Well, now every change you make to your website files in your local google drive folder on your computer, not just on drive.google.com will be propagated to that website address. This allows you to make incremental changes to your website and see the results instantly by going back to that web address.

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Now, there are other ways to do this on your computer such as visiting the file with your browser on a local host, but there are some features of websites that are blocked due to cross-domain security issues, which cannot be resolved unless you actually host the website.

What are the limitations?

To start, I’m not entirely sure how long this functionality will remain in Google Drive. It’s not a well-publicized feature, and so it probably also isn’t very highly utilized. Google tends to get rid of things that aren’t highly utilized, so we’ll see how long this lasts.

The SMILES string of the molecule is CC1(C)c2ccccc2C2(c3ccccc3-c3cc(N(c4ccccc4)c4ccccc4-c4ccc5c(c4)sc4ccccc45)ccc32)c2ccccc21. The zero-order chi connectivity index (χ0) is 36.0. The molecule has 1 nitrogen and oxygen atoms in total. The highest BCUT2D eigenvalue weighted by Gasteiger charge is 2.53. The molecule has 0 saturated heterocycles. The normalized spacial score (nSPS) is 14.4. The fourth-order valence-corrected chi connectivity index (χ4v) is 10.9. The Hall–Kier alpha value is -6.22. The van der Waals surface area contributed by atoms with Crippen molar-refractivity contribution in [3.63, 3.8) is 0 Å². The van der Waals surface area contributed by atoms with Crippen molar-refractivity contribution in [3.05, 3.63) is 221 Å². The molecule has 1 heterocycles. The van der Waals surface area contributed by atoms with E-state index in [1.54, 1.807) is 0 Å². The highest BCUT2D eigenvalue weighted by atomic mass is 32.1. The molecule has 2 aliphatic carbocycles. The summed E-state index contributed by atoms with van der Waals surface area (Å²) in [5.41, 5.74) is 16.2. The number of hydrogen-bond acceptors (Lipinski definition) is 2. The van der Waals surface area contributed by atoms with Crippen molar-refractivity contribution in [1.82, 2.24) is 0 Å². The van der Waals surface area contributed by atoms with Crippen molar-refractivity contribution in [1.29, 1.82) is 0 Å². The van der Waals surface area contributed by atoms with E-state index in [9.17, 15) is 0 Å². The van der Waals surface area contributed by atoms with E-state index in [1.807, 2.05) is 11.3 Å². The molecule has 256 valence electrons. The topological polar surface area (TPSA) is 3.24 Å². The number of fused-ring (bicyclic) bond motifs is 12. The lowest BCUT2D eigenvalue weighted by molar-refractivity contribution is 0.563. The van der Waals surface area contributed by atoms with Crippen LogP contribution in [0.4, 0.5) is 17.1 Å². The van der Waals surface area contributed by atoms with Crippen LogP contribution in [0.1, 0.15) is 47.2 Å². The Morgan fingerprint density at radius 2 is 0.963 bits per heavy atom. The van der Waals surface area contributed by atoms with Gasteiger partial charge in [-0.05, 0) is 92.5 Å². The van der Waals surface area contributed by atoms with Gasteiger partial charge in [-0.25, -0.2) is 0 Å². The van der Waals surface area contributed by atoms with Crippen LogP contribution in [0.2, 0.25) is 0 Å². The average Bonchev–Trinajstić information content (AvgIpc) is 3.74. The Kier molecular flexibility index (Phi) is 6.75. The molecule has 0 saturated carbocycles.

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In addition, this hosting solution should only be used for rapid prototyping. DO NOT host your website on Google Drive permanently and tell all your friends to go visit that link, because it probably isn’t as secure as actually hosting your website on a dedicated or shared hosting site. This should only be used for personal or internal development purposes.

Finally, certain server languages cannot be run on Google Drive. Unfortunately this is trial and error so if you are not sure, you will have to experience at your own risk.

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Is this really free, or are there some strings attached?